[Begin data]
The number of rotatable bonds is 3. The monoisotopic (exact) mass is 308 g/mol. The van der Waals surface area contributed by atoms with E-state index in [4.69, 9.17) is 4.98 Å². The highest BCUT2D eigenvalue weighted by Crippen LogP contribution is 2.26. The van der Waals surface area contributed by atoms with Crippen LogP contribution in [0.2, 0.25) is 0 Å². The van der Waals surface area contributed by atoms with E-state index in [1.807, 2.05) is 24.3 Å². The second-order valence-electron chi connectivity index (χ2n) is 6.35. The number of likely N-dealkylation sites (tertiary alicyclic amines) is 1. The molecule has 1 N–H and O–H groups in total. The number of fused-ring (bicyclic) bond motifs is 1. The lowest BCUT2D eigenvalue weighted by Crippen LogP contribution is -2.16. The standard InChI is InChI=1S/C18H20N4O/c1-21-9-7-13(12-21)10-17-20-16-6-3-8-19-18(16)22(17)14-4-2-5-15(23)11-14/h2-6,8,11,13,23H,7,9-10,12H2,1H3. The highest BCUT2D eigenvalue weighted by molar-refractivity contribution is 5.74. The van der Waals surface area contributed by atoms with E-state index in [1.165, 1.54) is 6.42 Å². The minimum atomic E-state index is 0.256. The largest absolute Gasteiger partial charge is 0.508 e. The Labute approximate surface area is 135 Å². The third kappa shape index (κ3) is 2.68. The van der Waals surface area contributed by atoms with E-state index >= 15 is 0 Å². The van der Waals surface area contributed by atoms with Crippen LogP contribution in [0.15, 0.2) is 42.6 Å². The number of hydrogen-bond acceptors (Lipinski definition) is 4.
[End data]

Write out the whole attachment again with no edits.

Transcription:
The number of rotatable bonds is 3. The monoisotopic (exact) mass is 308 g/mol. The van der Waals surface area contributed by atoms with E-state index in [4.69, 9.17) is 4.98 Å². The highest BCUT2D eigenvalue weighted by Crippen LogP contribution is 2.26. The van der Waals surface area contributed by atoms with Crippen LogP contribution in [0.2, 0.25) is 0 Å². The van der Waals surface area contributed by atoms with E-state index in [1.807, 2.05) is 24.3 Å². The second-order valence-electron chi connectivity index (χ2n) is 6.35. The number of likely N-dealkylation sites (tertiary alicyclic amines) is 1. The molecule has 1 N–H and O–H groups in total. The number of fused-ring (bicyclic) bond motifs is 1. The lowest BCUT2D eigenvalue weighted by Crippen LogP contribution is -2.16. The standard InChI is InChI=1S/C18H20N4O/c1-21-9-7-13(12-21)10-17-20-16-6-3-8-19-18(16)22(17)14-4-2-5-15(23)11-14/h2-6,8,11,13,23H,7,9-10,12H2,1H3. The highest BCUT2D eigenvalue weighted by molar-refractivity contribution is 5.74. The van der Waals surface area contributed by atoms with E-state index in [1.165, 1.54) is 6.42 Å². The minimum atomic E-state index is 0.256. The largest absolute Gasteiger partial charge is 0.508 e. The Labute approximate surface area is 135 Å². The third kappa shape index (κ3) is 2.68. The van der Waals surface area contributed by atoms with E-state index >= 15 is 0 Å². The van der Waals surface area contributed by atoms with Crippen LogP contribution in [0.15, 0.2) is 42.6 Å². The number of hydrogen-bond acceptors (Lipinski definition) is 4.